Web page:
Radio Internet Listening -- Hit Or Myth?
August 9, 2016
In a piece in The Guardian over the weekend, former radio presenter-turned-podcaster Scroobius Pip says of a meeting with U.S. podcaster Joe Regan:
"At the time, I had a radio show on Xfm, which went on to win two Sony awards. Joe asked: 'Why do you work for someone else?' I said, 'Well, they're on FM.' He pointed out that most of my listeners were listening online ... so I left.
It's a throwaway comment in an article that is there to promote a new podcast, Distraction Pieces, but like many throwaway comments, it's one that's deserving of a little more attention.
Because it's wrong ... 100% wrong.
The narrative surrounding radio is full of these kinds of frustrating smokescreen phrases.
"Young people don't listen to the radio any more" -- in fact, they're listening in roughly the same numbers as they were 10 years ago. They're listening for a smaller amount of time, but still listening.
"Video killed the radio star" -- catchy song, but lazy Buggles headlines won't disguise that actually radio is as popular, and sometimes more so, than TV.
And this one, for AM/FM stations that stream: "Most of our listeners are listening online." That, too, is false.
When I'm speaking -- whether to radio stations behind closed doors, to conferences or to students -- I usually ask for a show of hands for the popularity of online radio. Every single audience I've spoken at massively overestimates how popular Internet streaming is. To all of them, it comes as a surprise how small the Internet really is as a part of radio listening.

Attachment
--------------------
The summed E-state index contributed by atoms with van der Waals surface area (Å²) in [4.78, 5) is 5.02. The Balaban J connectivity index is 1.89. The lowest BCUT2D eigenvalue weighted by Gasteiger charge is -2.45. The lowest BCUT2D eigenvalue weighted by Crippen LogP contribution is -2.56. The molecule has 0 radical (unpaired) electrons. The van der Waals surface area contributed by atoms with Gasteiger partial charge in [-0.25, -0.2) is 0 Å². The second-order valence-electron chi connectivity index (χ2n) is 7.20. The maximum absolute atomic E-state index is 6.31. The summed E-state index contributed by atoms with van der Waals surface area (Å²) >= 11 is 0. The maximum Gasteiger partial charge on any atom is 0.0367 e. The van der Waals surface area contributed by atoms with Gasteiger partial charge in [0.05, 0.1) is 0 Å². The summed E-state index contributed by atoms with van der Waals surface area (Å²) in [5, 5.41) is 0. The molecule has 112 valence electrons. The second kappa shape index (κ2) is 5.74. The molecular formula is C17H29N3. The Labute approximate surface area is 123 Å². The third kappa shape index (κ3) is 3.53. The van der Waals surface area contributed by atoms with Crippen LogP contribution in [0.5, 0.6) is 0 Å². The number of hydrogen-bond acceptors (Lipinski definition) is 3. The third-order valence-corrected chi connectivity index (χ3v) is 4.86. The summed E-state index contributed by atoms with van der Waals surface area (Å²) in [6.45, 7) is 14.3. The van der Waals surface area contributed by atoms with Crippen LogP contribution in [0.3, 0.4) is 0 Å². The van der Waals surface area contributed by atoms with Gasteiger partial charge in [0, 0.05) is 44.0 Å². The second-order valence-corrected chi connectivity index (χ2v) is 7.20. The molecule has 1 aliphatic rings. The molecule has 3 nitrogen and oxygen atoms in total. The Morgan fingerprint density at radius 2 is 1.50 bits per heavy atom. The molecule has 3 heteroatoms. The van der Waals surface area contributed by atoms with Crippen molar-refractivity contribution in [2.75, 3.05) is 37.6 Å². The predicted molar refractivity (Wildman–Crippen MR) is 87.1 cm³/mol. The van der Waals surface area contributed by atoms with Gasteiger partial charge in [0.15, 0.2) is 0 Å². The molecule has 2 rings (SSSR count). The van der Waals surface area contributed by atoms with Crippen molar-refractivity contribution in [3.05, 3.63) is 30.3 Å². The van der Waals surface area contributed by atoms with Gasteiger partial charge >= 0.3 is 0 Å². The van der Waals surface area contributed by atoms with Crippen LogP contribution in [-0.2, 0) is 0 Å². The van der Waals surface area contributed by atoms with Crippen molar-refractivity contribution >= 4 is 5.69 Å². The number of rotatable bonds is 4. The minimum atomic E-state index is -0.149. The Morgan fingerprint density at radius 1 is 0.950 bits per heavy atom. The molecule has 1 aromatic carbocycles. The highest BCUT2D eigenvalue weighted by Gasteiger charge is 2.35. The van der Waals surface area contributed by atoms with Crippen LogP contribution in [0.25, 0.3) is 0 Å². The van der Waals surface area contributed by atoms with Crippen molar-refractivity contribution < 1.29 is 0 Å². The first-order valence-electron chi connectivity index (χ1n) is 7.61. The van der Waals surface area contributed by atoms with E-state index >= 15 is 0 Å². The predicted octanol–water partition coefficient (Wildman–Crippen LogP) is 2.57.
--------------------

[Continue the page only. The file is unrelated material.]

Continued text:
In most countries, Internet accounts for less than 15% of total TSL for any AM/FM simulcast. That's all.
Scroobius's station, Xfm, had around 920,000 listeners in 2014, when he was on the air. I've gently pointed out in this column before that it's quite hard to get total audience figures for podcasts, but in terms of total downloads, this article from 2013 is useful: This American Life, one of the biggest podcasts in the world, got around 800,000 downloads per episode; while on the radio it does 2.2m listeners. Xfm's total audience is rather different to the audience for his particular show, but you get the point.
I might listen to lots of radio (and audio) over the Internet, but then, as I am at pains to point out, I am not normal. And nor are most people who you work with in radio, either.
So, podcasting is a great thing. You can reach lots of people doing it. But if you're on traditional radio -- particularly a station as large as Xfm -- it's worthwhile remembering that there are many, many more people listening to you over the air than through the Internet. Before you quit your job on-air, do some proper digging.
PS: Perhaps now's the time to point out the audio version of my recent columns -- you'll find it on YouTube.